Perceptions about Hepatitis C, its Myths, Misconceptions and Association with Health-Related Behavior among People of District Layyah, Punjab, Pakistan
Keywords:Hepatitis C, Myths, Cues to action, Perceived severity, Perceived susceptibility, Health Belief Model, Knowledge, Misconceptions
Background: Hepatitis C virus is a blood-borne virus where the most common modes of its transmission are unsafe injection practices, inadequate sterilization of medical equipment, and transfusion of unscreened blood and blood products. Approximately, 130–150 million people globally are suffering from chronic hepatitis C infection. A significant number of these chronically infected will develop liver cirrhosis or liver cancer subsequently. Approximately 500,000 people die of hepatitis C related liver diseases every year. This study aimed to describe personal characteristics, knowledge of respondents and to find out association of these factors with perceptions about Hepatitis C. The study also aimed to focus on perceptions (perceived susceptibility, severity and cues to action) of general population and finding association between their perceptions and health-related behaviors.
Methods: A cross sectional study was conducted in Layyah city situated in Punjab province. Total of 423 male participants were selected through multistage sampling from general population of district Layyah. Structured questionnaire was used to collect data.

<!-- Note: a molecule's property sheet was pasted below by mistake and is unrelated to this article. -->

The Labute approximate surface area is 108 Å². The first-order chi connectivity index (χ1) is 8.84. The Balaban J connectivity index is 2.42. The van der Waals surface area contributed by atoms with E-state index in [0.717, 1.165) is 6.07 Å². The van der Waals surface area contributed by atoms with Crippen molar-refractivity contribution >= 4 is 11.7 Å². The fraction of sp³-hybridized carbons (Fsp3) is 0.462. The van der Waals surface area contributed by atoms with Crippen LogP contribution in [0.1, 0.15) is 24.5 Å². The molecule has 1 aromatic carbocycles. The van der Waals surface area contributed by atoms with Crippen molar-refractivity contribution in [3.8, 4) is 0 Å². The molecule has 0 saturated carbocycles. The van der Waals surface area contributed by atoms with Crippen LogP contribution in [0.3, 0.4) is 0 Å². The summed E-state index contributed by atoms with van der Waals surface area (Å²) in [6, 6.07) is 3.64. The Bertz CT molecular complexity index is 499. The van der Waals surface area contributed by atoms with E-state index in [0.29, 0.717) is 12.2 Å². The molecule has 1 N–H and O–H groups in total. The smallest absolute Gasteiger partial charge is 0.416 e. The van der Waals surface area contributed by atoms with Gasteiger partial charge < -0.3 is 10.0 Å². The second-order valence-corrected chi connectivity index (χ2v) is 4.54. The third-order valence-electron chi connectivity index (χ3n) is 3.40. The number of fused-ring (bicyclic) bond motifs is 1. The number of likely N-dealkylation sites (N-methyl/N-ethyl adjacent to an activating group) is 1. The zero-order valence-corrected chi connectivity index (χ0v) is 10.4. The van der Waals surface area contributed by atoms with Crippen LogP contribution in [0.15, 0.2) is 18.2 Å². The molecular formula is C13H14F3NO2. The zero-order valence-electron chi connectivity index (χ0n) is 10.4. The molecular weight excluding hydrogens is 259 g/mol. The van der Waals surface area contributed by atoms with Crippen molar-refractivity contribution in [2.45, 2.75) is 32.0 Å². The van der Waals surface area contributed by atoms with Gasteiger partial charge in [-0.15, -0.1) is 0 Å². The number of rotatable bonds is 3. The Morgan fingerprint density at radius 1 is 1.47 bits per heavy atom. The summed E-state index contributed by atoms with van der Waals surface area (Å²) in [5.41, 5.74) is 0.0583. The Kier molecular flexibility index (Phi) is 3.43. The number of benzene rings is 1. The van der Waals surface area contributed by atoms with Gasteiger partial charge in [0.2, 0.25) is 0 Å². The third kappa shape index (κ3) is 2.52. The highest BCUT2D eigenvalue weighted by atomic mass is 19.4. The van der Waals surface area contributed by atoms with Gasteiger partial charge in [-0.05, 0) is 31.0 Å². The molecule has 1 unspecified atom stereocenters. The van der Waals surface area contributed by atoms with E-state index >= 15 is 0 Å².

Results: Out of 423 respondents, participants with the poor level of knowledge had right perceptions about hepatitis C (16.8%). 82.7% of the respondents were aware about the availability of hepatitis C treatment. Highest perceptions were observed in age group of 21-25 years old (39.7%), unmarried (73.0%), Saraiki (58.2%) and unemployed population (45.9%). People with less myth had the right perceptions about the hepatitis C.
Conclusion: Increasing age, unmarried status and ethnicity were associated with right perceptions shown by respondents. Knowledge remained significant in showing association with perceptions about hepatitis C. General population perceived their susceptibility, severity of consequences and cues to actions were connecting them to show right perceptions overall. Relatives, colleagues and TV were common source of information about hepatitis C respectively.